READ ONLY - Please do not post to this thread - Y2K List of Failures Part 4greenspun.com : LUSENET : TimeBomb 2000 (Y2000) : One Thread
Here are the Links to the previous Y2K Failure Lists - Parts 1, 2, and 3, followed by the new Part 4.
40. Source: Windows Magazine Online April 01, 1999, Issue: 1004 Section: Solutions
Real-World Y2K Woes
Speculation about how Y2K glitches will affect computing runs rampant these days, but a recent survey by the Information Technology Association of America in Arlington, Va., paints a realistic picture of the problems you can expect the Y2K bug to cause. More than one-third of the survey's 400 respondents reported problems ranging from computer crashes to chip failures. Data-exchange errors affected 34% of the respondents. The other most common problems were accounting errors (27%), corrupted database files (21%) and computer crashes (18%). Not even Y2K-ready commercial software packages are bug-free: 28% of the respondents reported errors with such programs.
Copyright (c) 1999 CMP Media Inc.
41. Source: New Media News - 03/24/1999 Stan.Comment - eBay Hell
(Excerpt. Although the author questions the goof's link to Y2K, he is absolutely correct regarding "little glitches". Thanks to Diane for the heads up on this.)
It apparently all started when eBay's computers goofed and sent out invoices for December 1999 rather than December 1998 (an early Y2K glitch?), indicating people owed big finance charges because they were a year behind on their payments. Some eBay customers are very cranky. Others can't figure out how or why they're getting the nasty messages (me included). If nothing else, the episode shows that little glitches can quickly turn into big PR problems.
42. Source: Wall Street Journal (requires paid registration)
(Here is another example of Y2K impacting a company's stock value)
Firm loses nearly half of its market value
43. Source: Washington Post
Y2K Bug Takes Bite Out of Computer Firm's Shares By Jerry Knight - Thursday, April 8, 1999; Page E04
(Here is yet another example of a stock taking a big Y2K hit.)
Yesterday Axent stock was down to $9.37 1/2, a 71 percent loss in just five trading days. Axent blamed its reversal of fortune on the year 2000 computer bug, saying its corporate customers are spending so much money getting their systems ready to deal with the Y2K problem that they've cut back on other computer expenditures. Analysts who follow the information technology industry have been warning about that diversion of resources for months. They say it could get worse as the end of the year nears and companies are forced to throw money at computer systems that can't recognize the year 2000.
44. Source: Washington Post
New D.C. Computer System Starts Off With Glitch By Sari Horwitz - Wednesday, April 7, 1999; Page B02
The District's spanking new state-of-the-art computer system cut its first payroll checks yesterday, but not before a bumpy start, city officials said. About 30 city employees were overpaid, and an additional 300 District workers couldn't immediately get at their money because payroll checks that were supposed to be deposited directly into their credit union accounts were inexplicably held up. By late afternoon, city officials intervened and the money was deposited at the D.C. Credit Union.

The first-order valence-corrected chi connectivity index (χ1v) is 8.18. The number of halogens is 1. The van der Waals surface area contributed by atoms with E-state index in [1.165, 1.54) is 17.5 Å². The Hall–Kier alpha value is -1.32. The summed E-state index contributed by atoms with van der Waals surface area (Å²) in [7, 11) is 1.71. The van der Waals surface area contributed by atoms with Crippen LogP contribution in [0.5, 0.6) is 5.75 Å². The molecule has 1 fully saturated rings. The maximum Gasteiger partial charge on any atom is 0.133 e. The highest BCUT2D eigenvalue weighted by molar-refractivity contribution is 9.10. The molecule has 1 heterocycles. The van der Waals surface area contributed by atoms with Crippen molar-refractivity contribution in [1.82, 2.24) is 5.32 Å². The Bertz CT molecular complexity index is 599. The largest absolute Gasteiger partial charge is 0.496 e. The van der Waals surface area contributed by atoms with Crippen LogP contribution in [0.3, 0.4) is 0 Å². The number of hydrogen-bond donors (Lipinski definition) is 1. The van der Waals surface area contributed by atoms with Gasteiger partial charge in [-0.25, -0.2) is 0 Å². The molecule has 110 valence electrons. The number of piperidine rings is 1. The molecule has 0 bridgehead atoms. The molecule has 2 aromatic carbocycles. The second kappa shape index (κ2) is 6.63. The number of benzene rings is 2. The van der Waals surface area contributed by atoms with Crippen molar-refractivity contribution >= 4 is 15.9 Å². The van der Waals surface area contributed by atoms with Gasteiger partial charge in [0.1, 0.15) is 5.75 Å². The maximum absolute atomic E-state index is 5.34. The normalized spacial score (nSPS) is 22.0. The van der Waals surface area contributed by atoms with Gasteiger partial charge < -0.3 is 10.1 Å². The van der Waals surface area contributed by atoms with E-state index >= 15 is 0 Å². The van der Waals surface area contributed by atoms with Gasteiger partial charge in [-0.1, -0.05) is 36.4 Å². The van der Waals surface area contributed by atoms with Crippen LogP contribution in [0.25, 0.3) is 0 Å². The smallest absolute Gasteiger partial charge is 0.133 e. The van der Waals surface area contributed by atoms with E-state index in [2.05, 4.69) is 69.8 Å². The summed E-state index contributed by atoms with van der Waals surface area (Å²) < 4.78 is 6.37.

Yesterday's first round of payroll checks on the new Y2K-compliant system was six years in the making. The computer program that previously kept track of payroll and personnel for the District's 32,000 employees was first installed in 1972, relying on 1960s technology. The equipment was so old that replacement parts were no longer manufactured and technicians had to cannibalize parts from other equally antiquated machines.
More than $10.2 million was spent on the new system, which merges the city's personnel and payroll records for the first time. It was supposed to be running at least two years ago.
45. Source: TechWeek April 5, 1999
(Excerpts - This describes how a Y2K test impacted the network)
So, I went off to examine my recently purchased (January 1999) server and workstations. My "tech guy" got some Y2K assessment software and we installed it. Part of the testing sets the clock forward to 1/1/2000. Another part of the test resets the clock back to the current date. In the thrill of the moment, we forgot to do the second part. So, we merrily rebooted our network into the unknown chaos of the next millennium, not realizing what we had done.
Our first problem was that users could not log onto their workstations. All passwords were rejected. Being technical people, we assumed the users were the problem and made them re-enter their passwords. Numerous times, until they got a bit testy. Finally, we went to the administrative module to assign new passwords and everything was blank. No users. No passwords. No options. Nor could we add users. My company ground to a halt. Tempers flared, accusations started flying about buying inexpensive hardware. You could almost hear the battle theme from Star Trek.
-- Rob Michaels (email@example.com), April 11, 1999